TAVR Durability ‘Snapshot’ Offers Some Reassurances 8 to 10 Years Out

But only time will tell how the latest devices fare as TAVR shifts into lower-risk and younger patients.

TAVR Durability ‘Snapshot’ Offers Some Reassurances 8 to 10 Years Out

PARIS, France—It’s been 3 years since long-term data unveiled at the EuroPCR 2016 meeting first raised the specter of early transcatheter valve degeneration and prompted a flurry of research into the possibility that TAVR devices might degrade at a faster pace than expected. At this year’s meeting, however, two separate presentations offered some reassurances about the durability of TAVR through 8 and 10 years, respectively, at least when it comes to early-generation devices used in elderly, high-risk patients.

“The long-term performance of transcatheter heart valves is poorly understood,” Janarthanan Sathananthan, MBChB (St. Paul’s Hospital, Vancouver, Canada), said in a late-breaking session, adding that “of course, as TAVI expands to lower-risk patients, durability will become of increasing importance as we decide what therapy to offer for patients who are younger with increased longevity.”

These outcomes from TAVR’s early days must be kept in perspective, though. Sathananthan cautioned that the 10-year survivors represents a “very biased, selected population.” Both he and Luca Testa, MD, PhD (IRCCS Policlinico San Donato, Milan, Italy), who presented the 8-year data, emphasized that long-term follow-up is still far away for the more-recent TAVR era.

“The challenge with taking the data set we had, which is a very historical population, is that the devices that were implanted are really not reflective of contemporary devices,” Sathananthan told TCTMD, referring to it as a “snapshot.” Studies on surgical aortic valve replacement, he said, have also shown “that younger patients seem to wear out their valves quicker, because they’re more active potentially, and that may be reflected in the younger, low-risk TAVI patients in the future.”

Sathananthan acknowledged that “ultimately, in low-risk patients all valves will fail. I think the bigger unknown is: what do you do when they fail?” The best approach for repeat aortic valve replacement is still being debated, he added, noting that while the devices aren’t going to last forever, “the scrutiny for TAVR valves is much more than a lot of surgical valves were under. There certainly seems to be a signal that after 10 years these valves are functioning okay, but there are a lot of factors that may impact [durability].”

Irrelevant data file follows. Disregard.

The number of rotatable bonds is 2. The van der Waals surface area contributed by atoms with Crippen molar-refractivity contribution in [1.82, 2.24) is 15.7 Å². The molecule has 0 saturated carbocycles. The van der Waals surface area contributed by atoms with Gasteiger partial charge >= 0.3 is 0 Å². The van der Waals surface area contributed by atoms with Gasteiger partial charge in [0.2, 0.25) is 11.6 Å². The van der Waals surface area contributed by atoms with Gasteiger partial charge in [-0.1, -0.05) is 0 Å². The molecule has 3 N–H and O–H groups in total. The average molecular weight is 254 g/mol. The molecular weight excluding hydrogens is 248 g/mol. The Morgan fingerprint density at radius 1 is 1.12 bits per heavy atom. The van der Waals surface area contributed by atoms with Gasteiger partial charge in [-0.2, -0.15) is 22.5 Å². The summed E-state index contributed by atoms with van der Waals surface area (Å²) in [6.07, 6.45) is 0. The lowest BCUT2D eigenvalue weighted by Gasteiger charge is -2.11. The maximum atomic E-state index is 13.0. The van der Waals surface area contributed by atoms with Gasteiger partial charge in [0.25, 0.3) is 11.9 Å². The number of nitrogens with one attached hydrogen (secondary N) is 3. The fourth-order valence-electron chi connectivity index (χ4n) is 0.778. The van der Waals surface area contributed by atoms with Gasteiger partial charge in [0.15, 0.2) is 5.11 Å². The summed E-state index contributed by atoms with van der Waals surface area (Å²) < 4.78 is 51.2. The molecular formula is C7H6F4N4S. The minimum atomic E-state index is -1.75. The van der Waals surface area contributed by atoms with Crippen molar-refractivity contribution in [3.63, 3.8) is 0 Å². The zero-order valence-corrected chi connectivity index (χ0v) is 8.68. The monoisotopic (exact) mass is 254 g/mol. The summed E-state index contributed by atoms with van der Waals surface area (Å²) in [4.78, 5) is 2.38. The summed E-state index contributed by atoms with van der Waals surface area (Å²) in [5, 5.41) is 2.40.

Ten Years Down the Road

Sathananthan and his colleagues set their sights on a rare subset: the 19 out of 287 patients (6.6%) who underwent TAVR at their center between 2005 and 2009 and then survived at least 10 years. The survival rate is surprisingly high, he commented, “as this TAVI was performed in an era where we’d be surprised if many of these patients survived a year.”

Mean age was 78 at the time of intervention and 85 at 10-year follow-up. Most patients (89.5%) received the Sapien valve and the rest were given the Cribier-Edwards valve (both Edwards Lifesciences). The researchers used the 2017 multisociety-produced European document to define structural valve deterioration (SVD) and valve failure based on recent echocardiograms done at least 8 years after TAVR.

At 10 years, 13 of the patients (74.6%) had devices that functioned normally. Three (17.7%) had severe SVD: two underwent reintervention and the other had a mean gradient of 21 mm Hg and severe aortic regurgitation (AR). One (5.9%) had moderate SVD, with a mean gradient of 32 mm Hg and mild AR.

Mean gradient overall dropped from 48 mm Hg before TAVR to 13 mm Hg immediately after, then didn’t worsen over follow-up (P = 0.62). Pre-TAVR, 26% had at least moderate AR; with treatment, that dropped to 0% and at 10 years the proportion was 5%.